Most often you would think that with December 1st arriving, that summer would finally arrive to the South Island of New Zealand. When living in Dunedin, you'll get glimpses of this elusive season but nothing full-fledge until mid-January. The sunset below personifies the transition between spring and summer. The warm tones of orange being flanked by ominous blue storm clouds were a true joy to capture. What a wonderful way to end the day.
My wife and I are very fortunate to have jobs that allow us freedom with our schedules, but sometimes we don't take advantage of this freedom when the weather is most desirable. There have been times that we are so caught up with our schedules that we miss perfectly good opportunities to hike on the amazing trails Dunedin has to offer (especially when it's not raining!).
Well today was one of those days we were happy to have taken our lunch break to the hills. On today's menu was Mt Cargill, and Butters Peak. The lighting was ideal for photos, with the cloud cover offering as a nice diffuser.
We shot up to the top of Mt Cargill as fast as we could, so as to have enough time to snap photos should the views present themselves. After a number of attempts at trying to capture just the right moment in time, I finally landed the frame below. This was taken high atop Butters Peak, with the Otago Peninsula acting as the background.
Enjoy the photo! When in doubt, get outside and snap pictures!
Glorious, rain-filled clouds are a sight I don't often see in Dunedin. Rain, yes, big puffy dark clouds, no. The rain often arrives as a large grey blanket. When I saw these beauties off in the distance I knew we had some thunder coming. It may not be everyone's preferred form of entertainment, but for me seeing the storm moving ever-closer was truly exhilarating. Camera details below!
We often trust MetService (New Zealand's most accurate source for weather prediction), and use their 5, and 10-day forecasts for planning trips. I am happy to report that both were quite accurate this past weekend.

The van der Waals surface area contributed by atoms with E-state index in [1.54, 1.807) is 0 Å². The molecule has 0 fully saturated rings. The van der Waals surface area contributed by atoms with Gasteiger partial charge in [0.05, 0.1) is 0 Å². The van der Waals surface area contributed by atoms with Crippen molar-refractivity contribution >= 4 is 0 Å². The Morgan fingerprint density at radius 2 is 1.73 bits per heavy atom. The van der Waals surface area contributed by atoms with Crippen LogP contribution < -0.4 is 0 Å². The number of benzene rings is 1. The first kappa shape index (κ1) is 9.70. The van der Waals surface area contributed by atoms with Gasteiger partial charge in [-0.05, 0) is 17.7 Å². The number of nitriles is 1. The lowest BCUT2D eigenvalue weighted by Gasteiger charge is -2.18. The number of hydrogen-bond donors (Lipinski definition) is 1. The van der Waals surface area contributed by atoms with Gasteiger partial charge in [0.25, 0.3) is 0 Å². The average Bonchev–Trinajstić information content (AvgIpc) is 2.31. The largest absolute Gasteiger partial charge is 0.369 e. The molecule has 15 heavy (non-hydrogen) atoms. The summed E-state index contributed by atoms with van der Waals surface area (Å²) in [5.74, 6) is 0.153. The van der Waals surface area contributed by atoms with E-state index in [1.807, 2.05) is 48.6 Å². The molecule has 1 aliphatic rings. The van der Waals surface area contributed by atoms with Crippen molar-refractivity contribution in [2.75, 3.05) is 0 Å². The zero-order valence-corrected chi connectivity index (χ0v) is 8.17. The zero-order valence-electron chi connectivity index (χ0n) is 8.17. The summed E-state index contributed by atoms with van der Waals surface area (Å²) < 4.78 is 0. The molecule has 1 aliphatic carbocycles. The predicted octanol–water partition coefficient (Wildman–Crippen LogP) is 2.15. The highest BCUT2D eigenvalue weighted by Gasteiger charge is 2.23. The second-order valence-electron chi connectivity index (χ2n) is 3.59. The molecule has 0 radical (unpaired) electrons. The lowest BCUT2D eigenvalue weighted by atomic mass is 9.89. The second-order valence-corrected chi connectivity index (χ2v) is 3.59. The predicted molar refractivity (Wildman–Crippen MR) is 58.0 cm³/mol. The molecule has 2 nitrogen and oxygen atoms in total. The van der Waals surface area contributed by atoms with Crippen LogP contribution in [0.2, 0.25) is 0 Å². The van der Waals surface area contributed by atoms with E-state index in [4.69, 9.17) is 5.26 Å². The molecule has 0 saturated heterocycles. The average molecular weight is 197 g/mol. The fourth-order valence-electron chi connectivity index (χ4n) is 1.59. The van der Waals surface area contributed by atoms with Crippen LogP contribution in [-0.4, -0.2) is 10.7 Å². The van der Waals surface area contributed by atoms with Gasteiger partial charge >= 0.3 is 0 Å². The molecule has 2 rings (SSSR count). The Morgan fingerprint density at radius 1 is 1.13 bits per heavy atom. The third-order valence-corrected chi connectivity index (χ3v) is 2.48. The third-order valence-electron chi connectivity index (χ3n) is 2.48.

Every chance we get, we do our best to visit the alpine regions of the South Island, and to our delight the sunshine was going to be in great supply on the Sunday we were planning tp visit. When we got to Aoraki/Mt Cook National Park, the conditions couldn't have been better for hiking, and photography.
The first photo I'd like to share is one that combines two very distinct alpine elements, lupins and Aoraki/Mt Cook. To do this I needed to stack two photos, one with focus on the foreground, and one on the background. I then used Photoshop to blend the two to create one exposure, with both in focus. The technical term for this is focus stacking. The settings for both photos are listed below the final, blended, image. All other adjustments were done in Lightroom.
We are so fortunate to live in an area where really good hikes are abundant. A few months ago we attempted to climb to the top of Mount Chalmers, but didn't quite make it the top before turning back due to adverse weather.
Fortunately summer weather allowed us the opportunity to give this hike another chance. This time we would approach it from the Cedar Creek trail.
Aside from a muddy areas the run up to the top of Mount Chalmers was quite pleasant. I managed to create this photo just before the rain overtook us. The settings for the photo are just below. Post-processing was done in Adobe Lightroom, and Photoshop.
This past weekend I was very fortunate to have traversed some amazing alpine territory in Central Otago, New Zealand, and Aoraki (Mt Cook) National Park. The whole time I was on the trail was pure bliss, even while finishing the last section of Ben Lomond, and long and winding path to the top of Isthmus Peak. When passing, or crossing paths, with others on the path, I made sure to offer a smile and a greeting. Regardless of how physically demanding the terrain was, I always managed to offer a smile. To be out in the middle of bliss, and be physically capable of hiking, was a true blessing. Always remember to give the gift of smile, for it costs you nothing, and lifts the spirits of those around you. The mountain views aren't bad either.
I've often thought there was a magical timer that would tell me when it's time to be creative. There is no doubt I had the ability to be "creative", but I never took the time to cultivate this skill. My work as a coach afforded me the ability to express my artistic passions, and I am always grateful for those early beginnings. The most important lesson I learned from the 15 years I spent as a strength and conditioning coach, is that with anything truly worth pursuing, it will take countless hours of preparation to achieve a base level of mastery. One must have the right plan, and work ethic, to the creative they truly want to be. So let's do this! Let's begin the countdown to creative.